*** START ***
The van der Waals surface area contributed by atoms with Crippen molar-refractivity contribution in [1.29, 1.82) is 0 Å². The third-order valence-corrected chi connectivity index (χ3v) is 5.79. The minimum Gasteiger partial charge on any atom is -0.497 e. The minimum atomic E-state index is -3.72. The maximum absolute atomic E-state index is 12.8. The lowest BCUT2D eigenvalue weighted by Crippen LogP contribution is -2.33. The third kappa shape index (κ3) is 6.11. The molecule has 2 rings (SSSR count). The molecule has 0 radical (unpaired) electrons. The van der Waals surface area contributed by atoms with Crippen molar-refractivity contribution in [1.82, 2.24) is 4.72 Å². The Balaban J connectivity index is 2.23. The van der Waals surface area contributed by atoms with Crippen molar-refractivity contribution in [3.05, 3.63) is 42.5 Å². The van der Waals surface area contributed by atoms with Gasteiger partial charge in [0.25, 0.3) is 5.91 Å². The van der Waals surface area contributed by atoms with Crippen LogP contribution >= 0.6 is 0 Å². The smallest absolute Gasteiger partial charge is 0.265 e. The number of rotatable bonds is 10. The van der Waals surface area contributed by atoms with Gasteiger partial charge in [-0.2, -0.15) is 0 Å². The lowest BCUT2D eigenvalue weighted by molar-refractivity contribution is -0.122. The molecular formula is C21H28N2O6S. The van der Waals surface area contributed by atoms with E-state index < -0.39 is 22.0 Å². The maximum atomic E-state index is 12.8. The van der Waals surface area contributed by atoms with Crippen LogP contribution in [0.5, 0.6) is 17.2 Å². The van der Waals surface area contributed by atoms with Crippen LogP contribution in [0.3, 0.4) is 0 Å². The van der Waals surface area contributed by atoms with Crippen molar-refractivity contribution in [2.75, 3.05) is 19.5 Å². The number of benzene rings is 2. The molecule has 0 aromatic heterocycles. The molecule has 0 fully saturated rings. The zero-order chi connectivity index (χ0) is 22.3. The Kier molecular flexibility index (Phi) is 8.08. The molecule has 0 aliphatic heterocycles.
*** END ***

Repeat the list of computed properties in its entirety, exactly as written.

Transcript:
The van der Waals surface area contributed by atoms with Crippen molar-refractivity contribution in [1.29, 1.82) is 0 Å². The third-order valence-corrected chi connectivity index (χ3v) is 5.79. The minimum Gasteiger partial charge on any atom is -0.497 e. The minimum atomic E-state index is -3.72. The maximum absolute atomic E-state index is 12.8. The lowest BCUT2D eigenvalue weighted by Crippen LogP contribution is -2.33. The third kappa shape index (κ3) is 6.11. The molecule has 2 rings (SSSR count). The molecule has 0 radical (unpaired) electrons. The van der Waals surface area contributed by atoms with Crippen molar-refractivity contribution in [1.82, 2.24) is 4.72 Å². The Balaban J connectivity index is 2.23. The van der Waals surface area contributed by atoms with Crippen molar-refractivity contribution in [3.05, 3.63) is 42.5 Å². The van der Waals surface area contributed by atoms with Gasteiger partial charge in [0.25, 0.3) is 5.91 Å². The van der Waals surface area contributed by atoms with Crippen LogP contribution >= 0.6 is 0 Å². The smallest absolute Gasteiger partial charge is 0.265 e. The number of rotatable bonds is 10. The van der Waals surface area contributed by atoms with Gasteiger partial charge in [-0.2, -0.15) is 0 Å². The lowest BCUT2D eigenvalue weighted by molar-refractivity contribution is -0.122. The molecular formula is C21H28N2O6S. The van der Waals surface area contributed by atoms with E-state index < -0.39 is 22.0 Å². The maximum atomic E-state index is 12.8. The van der Waals surface area contributed by atoms with Crippen LogP contribution in [0.5, 0.6) is 17.2 Å². The van der Waals surface area contributed by atoms with Crippen LogP contribution in [0.3, 0.4) is 0 Å². The van der Waals surface area contributed by atoms with Crippen molar-refractivity contribution in [2.75, 3.05) is 19.5 Å². The number of benzene rings is 2. The molecule has 0 aromatic heterocycles. The molecule has 0 fully saturated rings. The zero-order chi connectivity index (χ0) is 22.3. The Kier molecular flexibility index (Phi) is 8.08. The molecule has 0 aliphatic heterocycles.